FIG. 2 is a second flow chart showing a second method of practicing the present invention.
With reference to FIG. 1, in a disk drive employing dynamic loading, when entering the Idle Mode from the Active Mode, the heads are unloaded from the disk surface using ramp or other well known methods. When unloaded and parked, the heads can meet non-operating shock and vibration specifications.
Next, disk speed is reduced to balance reduced power consumption against spin-up time, to enter the Idle Mode. For example, 50% of normal operating speed will reduce power consumption approximately 20%. In miniature disk drives, electrical spin motor losses are comprised of linear factors such as bearing friction and exponential losses such as frequency related hysteresis loss of the magnetical core material.
Next, in entering the Idle Mode, unnecessary drive electronics are turned off and the microprocessor and control electronics are placed in a low power state, with the disk in a lower rotational speed state.
During the Idle Mode, the system questions whether it is time to return to the Active Mode. If the answer is no, such information is provided to update spin information in the Idle Mode.
In the event that it is desired to return to the Active Mode, the drive electronics, microprocessor and control electronics are placed in powered-up, active operating modes. The disk motor then accelerates the disk to operating speed. It is desirable to accelerate the disk quickly to operating speed and also to avoid loss conditions and large current transients to the power supply. Thus, a balance is necessary to determine the optimum Idle Mode speed for best power saving taking into account the Active/Idle duty cycle.
Next, recalibration routines are undertaken to normalize load servo system parameters. Finally, the heads are reloaded onto the spinning disk surface, and the Active Mode is resumed. The elapsed time to achieve Active Mode is about 1 second which does not require special system time-out intervention.
As described above, when a dynamic head reload is executed, recalibration routines are normally required to normalize load servo system parameters. This procedure may take 700 milliseconds and must be completed before the drive is permitted to enter the Active Mode. When the present Idle Mode is enabled, in the system of FIG. 2, load recalibration routines are periodically executed while the head positioned on the cam surfaces is in the unloaded state. Recalibration is initiated at predetermined intervals, for example once every minute. Intervals are determined by the thermal history and other characteristics of the disk drive. The most recent calibration data is saved in a disk drive memory, and when the heads are next reloaded onto the disk, the disk drive will use the previously stored calibration information, bypassing the execution of the recalibration routines. Avoiding recalibration when going from Idle Mode to Active Mode allows the disk drive to enter the Active Mode from Idle Mode approximately 700 milliseconds sooner than it would have otherwise. Reducing the latency period improves disk drive availability, minimizing the performance penalty of using Idle Mode for power saving.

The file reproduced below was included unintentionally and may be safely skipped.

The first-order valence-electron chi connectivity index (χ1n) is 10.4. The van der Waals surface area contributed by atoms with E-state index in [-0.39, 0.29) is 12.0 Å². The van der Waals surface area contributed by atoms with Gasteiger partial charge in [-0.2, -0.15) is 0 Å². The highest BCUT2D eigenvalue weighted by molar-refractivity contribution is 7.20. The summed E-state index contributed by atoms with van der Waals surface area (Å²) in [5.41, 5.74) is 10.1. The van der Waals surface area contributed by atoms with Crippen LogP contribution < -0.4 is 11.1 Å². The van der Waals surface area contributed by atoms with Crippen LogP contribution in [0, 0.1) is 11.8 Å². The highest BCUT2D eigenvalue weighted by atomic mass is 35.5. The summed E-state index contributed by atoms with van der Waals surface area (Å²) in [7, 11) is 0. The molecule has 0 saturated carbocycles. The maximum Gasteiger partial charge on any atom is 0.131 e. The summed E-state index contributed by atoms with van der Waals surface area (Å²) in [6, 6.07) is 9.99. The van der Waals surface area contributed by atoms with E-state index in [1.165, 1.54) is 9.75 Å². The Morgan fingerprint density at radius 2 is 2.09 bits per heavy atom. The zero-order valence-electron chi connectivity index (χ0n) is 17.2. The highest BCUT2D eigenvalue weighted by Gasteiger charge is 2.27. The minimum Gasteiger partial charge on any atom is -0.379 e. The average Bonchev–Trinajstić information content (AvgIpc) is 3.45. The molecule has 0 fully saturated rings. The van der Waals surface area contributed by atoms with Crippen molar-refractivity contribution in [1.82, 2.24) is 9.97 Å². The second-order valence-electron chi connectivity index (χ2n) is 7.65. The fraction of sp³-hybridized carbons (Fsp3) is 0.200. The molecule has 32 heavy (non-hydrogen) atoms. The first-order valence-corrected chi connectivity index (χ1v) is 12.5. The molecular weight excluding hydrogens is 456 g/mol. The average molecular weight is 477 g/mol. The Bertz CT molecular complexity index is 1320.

Another class of disk drives employs what is known as contact recording. These disk drives can also benefit from the described Idle Mode with an additional benefit of reduced head wear. This type of disk drive does not dynamically load or unload the heads from the disk. Heads and media, employing wear resistant materials and lubricants, are always in pre-loaded contact with the magnetic surface and do not fly above the surface as conventional disk drive heads do. Head life is proportional to the linear distance traversed by the contact type heads, therefore, reducing the disk rotational rate in the Idle Mode serves to reduce head wear.
|Cited Patent||Filing date||Publication date||Applicant||Title|
|US4161002 *||Dec 19, 1977||Jul 10, 1979||Sony Corporation||Power conserving motor control circuit for a video tape recorder|
|US4250413 *||Sep 29, 1978||Feb 10, 1981||Asahi Kogaku Kogyo Kabushiki Kaisha||Camera power supply maintaining circuit|
|US4269496 *||May 30, 1979||May 26, 1981||Nippon Kogaku K.K.||Power supply circuit for camera|
|US4376293 *||Dec 16, 1980||Mar 8, 1983||Matsushita Electric Industrial Co., Ltd.||Magnetic disk recording and/or reproducing device|
|US4635145 *||Feb 21, 1985||Jan 6, 1987||Sharp Kabushiki Kaisha||Floppy disk drive with stand-by mode|
|US4636905 *||Oct 28, 1985||Jan 13, 1987||Citizen Watch Co., Ltd.||Voltage monitoring system for an electric power source of a disc drive|
|US4649373 *||Aug 10, 1983||Mar 10, 1987||International Business Machines Corporation||Powered conservation system in battery powered keyboard device including a microprocessor|
|US4684864 *||Mar 20, 1986||Aug 4, 1987||Citizen Watch Co., Ltd.||Driving circuit of stepping motor for floppy disk drive|
|US4717968 *||Sep 16, 1985||Jan 5, 1988||Eastman Kodak Company||Video player with power-down capability|